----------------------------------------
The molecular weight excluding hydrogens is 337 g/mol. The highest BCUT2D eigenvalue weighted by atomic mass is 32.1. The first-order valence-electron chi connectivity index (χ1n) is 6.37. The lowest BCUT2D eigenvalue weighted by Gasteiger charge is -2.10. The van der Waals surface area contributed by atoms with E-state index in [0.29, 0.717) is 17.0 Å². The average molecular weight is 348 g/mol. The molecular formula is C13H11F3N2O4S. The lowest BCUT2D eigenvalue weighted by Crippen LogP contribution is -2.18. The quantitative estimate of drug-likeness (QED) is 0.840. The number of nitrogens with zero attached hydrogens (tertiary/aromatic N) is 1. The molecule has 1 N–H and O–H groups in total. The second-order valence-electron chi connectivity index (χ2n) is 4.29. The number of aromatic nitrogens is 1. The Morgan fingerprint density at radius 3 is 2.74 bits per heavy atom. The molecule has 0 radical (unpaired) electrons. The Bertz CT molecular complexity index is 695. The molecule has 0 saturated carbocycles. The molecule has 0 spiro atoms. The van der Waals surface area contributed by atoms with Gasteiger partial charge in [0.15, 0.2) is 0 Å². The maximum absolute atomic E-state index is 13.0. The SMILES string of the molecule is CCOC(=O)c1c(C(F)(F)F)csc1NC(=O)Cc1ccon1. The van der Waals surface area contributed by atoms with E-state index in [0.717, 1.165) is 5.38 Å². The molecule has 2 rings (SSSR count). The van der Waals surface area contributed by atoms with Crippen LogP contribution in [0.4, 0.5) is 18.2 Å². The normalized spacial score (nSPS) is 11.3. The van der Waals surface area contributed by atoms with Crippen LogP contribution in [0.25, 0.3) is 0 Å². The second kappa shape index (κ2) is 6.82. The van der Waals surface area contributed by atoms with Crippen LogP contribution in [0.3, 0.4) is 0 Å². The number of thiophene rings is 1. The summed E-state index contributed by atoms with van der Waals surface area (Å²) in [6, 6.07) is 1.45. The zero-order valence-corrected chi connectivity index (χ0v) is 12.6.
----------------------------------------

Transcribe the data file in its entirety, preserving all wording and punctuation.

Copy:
The molecular weight excluding hydrogens is 337 g/mol. The highest BCUT2D eigenvalue weighted by atomic mass is 32.1. The first-order valence-electron chi connectivity index (χ1n) is 6.37. The lowest BCUT2D eigenvalue weighted by Gasteiger charge is -2.10. The van der Waals surface area contributed by atoms with E-state index in [0.29, 0.717) is 17.0 Å². The average molecular weight is 348 g/mol. The molecular formula is C13H11F3N2O4S. The lowest BCUT2D eigenvalue weighted by Crippen LogP contribution is -2.18. The quantitative estimate of drug-likeness (QED) is 0.840. The number of nitrogens with zero attached hydrogens (tertiary/aromatic N) is 1. The molecule has 1 N–H and O–H groups in total. The second-order valence-electron chi connectivity index (χ2n) is 4.29. The number of aromatic nitrogens is 1. The Morgan fingerprint density at radius 3 is 2.74 bits per heavy atom. The molecule has 0 radical (unpaired) electrons. The Bertz CT molecular complexity index is 695. The molecule has 0 saturated carbocycles. The molecule has 0 spiro atoms. The van der Waals surface area contributed by atoms with Gasteiger partial charge in [0.15, 0.2) is 0 Å². The maximum absolute atomic E-state index is 13.0. The SMILES string of the molecule is CCOC(=O)c1c(C(F)(F)F)csc1NC(=O)Cc1ccon1. The van der Waals surface area contributed by atoms with E-state index in [0.717, 1.165) is 5.38 Å². The molecule has 2 rings (SSSR count). The van der Waals surface area contributed by atoms with Crippen LogP contribution in [0.4, 0.5) is 18.2 Å². The normalized spacial score (nSPS) is 11.3. The van der Waals surface area contributed by atoms with Crippen LogP contribution in [0.25, 0.3) is 0 Å². The second kappa shape index (κ2) is 6.82. The van der Waals surface area contributed by atoms with Crippen LogP contribution in [0.3, 0.4) is 0 Å². The number of thiophene rings is 1. The summed E-state index contributed by atoms with van der Waals surface area (Å²) in [6, 6.07) is 1.45. The zero-order valence-corrected chi connectivity index (χ0v) is 12.6.